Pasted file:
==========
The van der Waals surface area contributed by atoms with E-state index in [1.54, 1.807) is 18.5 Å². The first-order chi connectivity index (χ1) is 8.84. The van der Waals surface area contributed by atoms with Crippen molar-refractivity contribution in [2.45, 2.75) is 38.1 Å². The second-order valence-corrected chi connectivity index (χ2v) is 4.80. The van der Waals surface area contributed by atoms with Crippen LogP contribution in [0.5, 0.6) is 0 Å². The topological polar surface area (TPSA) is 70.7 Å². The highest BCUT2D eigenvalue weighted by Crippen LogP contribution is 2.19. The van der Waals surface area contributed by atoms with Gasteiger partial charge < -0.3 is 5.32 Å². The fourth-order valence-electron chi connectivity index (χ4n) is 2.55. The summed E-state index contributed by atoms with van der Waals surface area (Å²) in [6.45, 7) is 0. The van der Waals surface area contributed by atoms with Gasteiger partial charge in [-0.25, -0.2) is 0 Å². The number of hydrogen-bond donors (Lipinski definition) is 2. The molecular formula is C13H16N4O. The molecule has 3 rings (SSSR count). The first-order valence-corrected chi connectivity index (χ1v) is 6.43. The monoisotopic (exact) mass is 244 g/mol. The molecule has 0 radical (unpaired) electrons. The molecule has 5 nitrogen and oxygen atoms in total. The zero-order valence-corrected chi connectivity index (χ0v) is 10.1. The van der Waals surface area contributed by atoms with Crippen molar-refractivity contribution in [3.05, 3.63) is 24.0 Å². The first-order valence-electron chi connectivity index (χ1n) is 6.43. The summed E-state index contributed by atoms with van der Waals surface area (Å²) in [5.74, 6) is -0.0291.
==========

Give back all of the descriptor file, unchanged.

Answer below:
The van der Waals surface area contributed by atoms with E-state index in [1.54, 1.807) is 18.5 Å². The first-order chi connectivity index (χ1) is 8.84. The van der Waals surface area contributed by atoms with Crippen molar-refractivity contribution in [2.45, 2.75) is 38.1 Å². The second-order valence-corrected chi connectivity index (χ2v) is 4.80. The van der Waals surface area contributed by atoms with Crippen LogP contribution in [0.5, 0.6) is 0 Å². The topological polar surface area (TPSA) is 70.7 Å². The highest BCUT2D eigenvalue weighted by Crippen LogP contribution is 2.19. The van der Waals surface area contributed by atoms with Gasteiger partial charge < -0.3 is 5.32 Å². The fourth-order valence-electron chi connectivity index (χ4n) is 2.55. The summed E-state index contributed by atoms with van der Waals surface area (Å²) in [6.45, 7) is 0. The van der Waals surface area contributed by atoms with Gasteiger partial charge in [-0.25, -0.2) is 0 Å². The number of hydrogen-bond donors (Lipinski definition) is 2. The molecular formula is C13H16N4O. The molecule has 3 rings (SSSR count). The first-order valence-corrected chi connectivity index (χ1v) is 6.43. The monoisotopic (exact) mass is 244 g/mol. The molecule has 0 radical (unpaired) electrons. The molecule has 5 nitrogen and oxygen atoms in total. The zero-order valence-corrected chi connectivity index (χ0v) is 10.1. The van der Waals surface area contributed by atoms with Crippen molar-refractivity contribution in [3.05, 3.63) is 24.0 Å². The first-order valence-electron chi connectivity index (χ1n) is 6.43. The summed E-state index contributed by atoms with van der Waals surface area (Å²) in [5.74, 6) is -0.0291.